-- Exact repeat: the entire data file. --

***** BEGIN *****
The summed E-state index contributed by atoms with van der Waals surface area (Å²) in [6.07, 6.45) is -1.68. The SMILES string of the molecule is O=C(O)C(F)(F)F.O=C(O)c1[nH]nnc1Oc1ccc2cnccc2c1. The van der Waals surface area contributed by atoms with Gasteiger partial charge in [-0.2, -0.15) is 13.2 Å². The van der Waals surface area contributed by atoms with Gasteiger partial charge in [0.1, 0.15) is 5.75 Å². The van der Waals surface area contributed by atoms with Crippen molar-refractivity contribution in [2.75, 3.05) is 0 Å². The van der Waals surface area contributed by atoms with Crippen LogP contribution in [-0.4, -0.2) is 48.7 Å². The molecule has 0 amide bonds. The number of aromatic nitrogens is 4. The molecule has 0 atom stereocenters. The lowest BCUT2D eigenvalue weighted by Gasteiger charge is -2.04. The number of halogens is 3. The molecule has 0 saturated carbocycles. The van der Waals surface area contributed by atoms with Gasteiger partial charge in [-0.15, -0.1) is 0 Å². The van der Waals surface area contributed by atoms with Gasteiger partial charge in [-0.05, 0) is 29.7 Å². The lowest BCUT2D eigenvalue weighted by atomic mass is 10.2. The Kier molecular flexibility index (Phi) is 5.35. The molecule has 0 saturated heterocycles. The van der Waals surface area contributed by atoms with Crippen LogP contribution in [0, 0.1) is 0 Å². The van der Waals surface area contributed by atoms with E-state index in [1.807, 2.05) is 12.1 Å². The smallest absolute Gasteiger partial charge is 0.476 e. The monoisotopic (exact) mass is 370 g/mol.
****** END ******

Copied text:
The summed E-state index contributed by atoms with van der Waals surface area (Å²) in [6.07, 6.45) is -1.68. The SMILES string of the molecule is O=C(O)C(F)(F)F.O=C(O)c1[nH]nnc1Oc1ccc2cnccc2c1. The van der Waals surface area contributed by atoms with Gasteiger partial charge in [-0.2, -0.15) is 13.2 Å². The van der Waals surface area contributed by atoms with Gasteiger partial charge in [0.1, 0.15) is 5.75 Å². The van der Waals surface area contributed by atoms with Crippen molar-refractivity contribution in [2.75, 3.05) is 0 Å². The van der Waals surface area contributed by atoms with Crippen LogP contribution in [-0.4, -0.2) is 48.7 Å². The molecule has 0 amide bonds. The number of aromatic nitrogens is 4. The molecule has 0 atom stereocenters. The lowest BCUT2D eigenvalue weighted by Gasteiger charge is -2.04. The number of halogens is 3. The molecule has 0 saturated carbocycles. The van der Waals surface area contributed by atoms with Gasteiger partial charge in [-0.15, -0.1) is 0 Å². The van der Waals surface area contributed by atoms with Gasteiger partial charge in [-0.05, 0) is 29.7 Å². The lowest BCUT2D eigenvalue weighted by atomic mass is 10.2. The Kier molecular flexibility index (Phi) is 5.35. The molecule has 0 saturated heterocycles. The van der Waals surface area contributed by atoms with Crippen LogP contribution in [0, 0.1) is 0 Å². The van der Waals surface area contributed by atoms with E-state index in [1.807, 2.05) is 12.1 Å². The smallest absolute Gasteiger partial charge is 0.476 e. The monoisotopic (exact) mass is 370 g/mol.